After leaving the Uptown I stopped off at a bookstore and bought the latest issue of Scientific American. I then walked over to the WGCL studios, arriving about 25 minutes before airtime. The studios are located on the 4th floor of an office building with an extended atrium. The waiting area consisted of some chairs next to the railing around the atrium. I had been reading my magazine for an indeterminate period of time when I heard someone call my name. I looked around, expecting that I was being called into one of the studios, but no one was there. I realized that the voice that had called me was emanating from the 3rd floor. Looking over the railing, I saw two men: Chris Crabtree, who works for Congressman John Hostettler, and another fellow who is a long-time political activist and an acquaintance of mine. The latter person asked me if I was "packing heat". In answer, I stood and showed the holster. He patted his suit jacket to indicate that he too was carrying. (This person, incidentally, switched from the Democratic Party to the Republican Party a few years ago -- around the same time I switched from the Democratic Party to the Libertarian Party. I keep telling him that he's much more Libertarian that Republican. I'm not sure that he disagrees with that assessment.)

Chris said that he'd sent a copy of the Tuesday H-T article to John. I've gotten the impression over the past few years that Hostettler's people have kept tabs on me; there is an indication that some of the ideas I've addressed in my writings have influenced him. In my two runs against John, irrespective of our political disagreements, I've stuck to the issues and never attacked him personally. In fact, on a number of occasions I've defended him from unfair attacks, and in so doing, I think I've earned his respect. John is solid on the 2nd Amendment and RKBA. In the future, it will be important to have allies from all parts of the political plenum, particularly powerful ones like John Hostettler and his supporters.

Shortly after this encounter, Jerry Bales, one of the hosts of the show, came out to get me. As he greeted me, Jerry's eye's briefly dropped to the holster. I could tell that he was skeptical about what I was doing. Jerry is a former Indiana State Representative who served in the Indiana House for 20-odd years. He is a nominal Republican, though in office he was rather more an independent than anything else and viewed as something of a maverick. Over the years he developed an almost father-son relationship with Mark Kruzan, a House Democrat representing an adjoining district. This eventually alienated Jerry from a number of people in his own party who felt that he was more Democrat than Republican. He was defeated in a bitterly fought primary in 1998.

The other host is Jeff Dellinger. Jeff is a young guy with the mellifluous voice and demeanor of a radio personality. He handles most of the on-air chores and also functions as a director. Jeff had read much of the material on the site and found it very informative, which he pointed out a number of times while on the air.

Before we got started, I got a lot of off-air questions from Jerry. Many were along the lines of those I was asked by the Uptown's owner. By the end of the show, he seemed more comfortable with the idea of my carrying openly. Whether this attitude generalizes to other people is another matter.

The questions from the listeners were uniformly friendly, which I found mildly surprising. One question had to do with the disappearance this year of a 19-year-old cyclist named Jill Behrman and a couple of recent incidents in which young women were either abducted and raped or barely escaped being abducted. This gave me an opportunity to focus on the right to carry as a women's issue.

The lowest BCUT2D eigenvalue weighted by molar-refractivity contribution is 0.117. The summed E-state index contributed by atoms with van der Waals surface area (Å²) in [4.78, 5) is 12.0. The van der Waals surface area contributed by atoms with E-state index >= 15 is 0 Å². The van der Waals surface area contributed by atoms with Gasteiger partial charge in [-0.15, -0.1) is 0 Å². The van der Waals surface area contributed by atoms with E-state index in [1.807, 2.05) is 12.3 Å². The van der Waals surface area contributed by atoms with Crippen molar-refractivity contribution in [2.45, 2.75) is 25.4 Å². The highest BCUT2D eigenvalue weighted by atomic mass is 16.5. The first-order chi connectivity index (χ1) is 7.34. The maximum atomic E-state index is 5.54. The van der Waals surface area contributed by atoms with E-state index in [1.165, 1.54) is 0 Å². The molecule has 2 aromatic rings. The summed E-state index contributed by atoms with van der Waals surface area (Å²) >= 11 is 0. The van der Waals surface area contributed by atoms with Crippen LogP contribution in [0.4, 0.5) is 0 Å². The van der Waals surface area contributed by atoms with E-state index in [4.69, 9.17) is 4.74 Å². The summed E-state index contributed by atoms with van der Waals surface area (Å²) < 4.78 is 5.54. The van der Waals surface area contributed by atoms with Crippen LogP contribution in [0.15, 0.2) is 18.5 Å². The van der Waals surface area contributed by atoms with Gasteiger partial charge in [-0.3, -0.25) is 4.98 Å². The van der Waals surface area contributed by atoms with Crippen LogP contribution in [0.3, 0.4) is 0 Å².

After the program, I suggested that Dellinger and Bales might want to have me on again in a few months to see how things had gone. They expressed a willingness to do that.

Thursday was the first night of Chanukah. Although we are an agnostic family, we observe a number of Jewish holidays, Chanukah among them. I try and put a practical, secular face on things. The Chanukah Menorah with its eight candles (plus the shamash or "helper" candle) has to do with the rededication of the temple (which the Assyrians had desecrated) in 165 B.C.E. According to the story, there was only enough oil for one day, but "miraculously" the lamp burned for eight. This mythical event is not what Chanukah is about as far as I'm concerned, and it's not what I tell my daughters. What I emphasize is that Jews took up arms to defend their freedom to believe what they wanted. Those Jews waged a successful guerilla war and prevailed against the Assyrians. Use of force is always a last resort, but it is sometimes a necessary one. That is the lesson of Chanukah.

On Sunday, we went to the Uptown. I had told my oldest daughter that there was a chance I would be asked to leave. She seemed to be less interested in that than the fact that the owner was also the cook who prepared those excellent pancakes. She wanted to meet him and tell him how much she liked the cornmeal pancakes, which is what she usually orders. She also said that if he was worried about people being armed, she would tell him that she was "armed with a sense of humor." I had planned on asking to take her into the kitchen to meet the owner but, because I was coming down with a cold on Sunday morning, I figured we should defer this to a future outing.

Breakfast was completely uneventful. We sat in the back as usual. I took off my coat and sat down with my family. If anyone saw the holster, no one commented on the fact. We were served. I had the whole wheat banana pancakes, which were superb.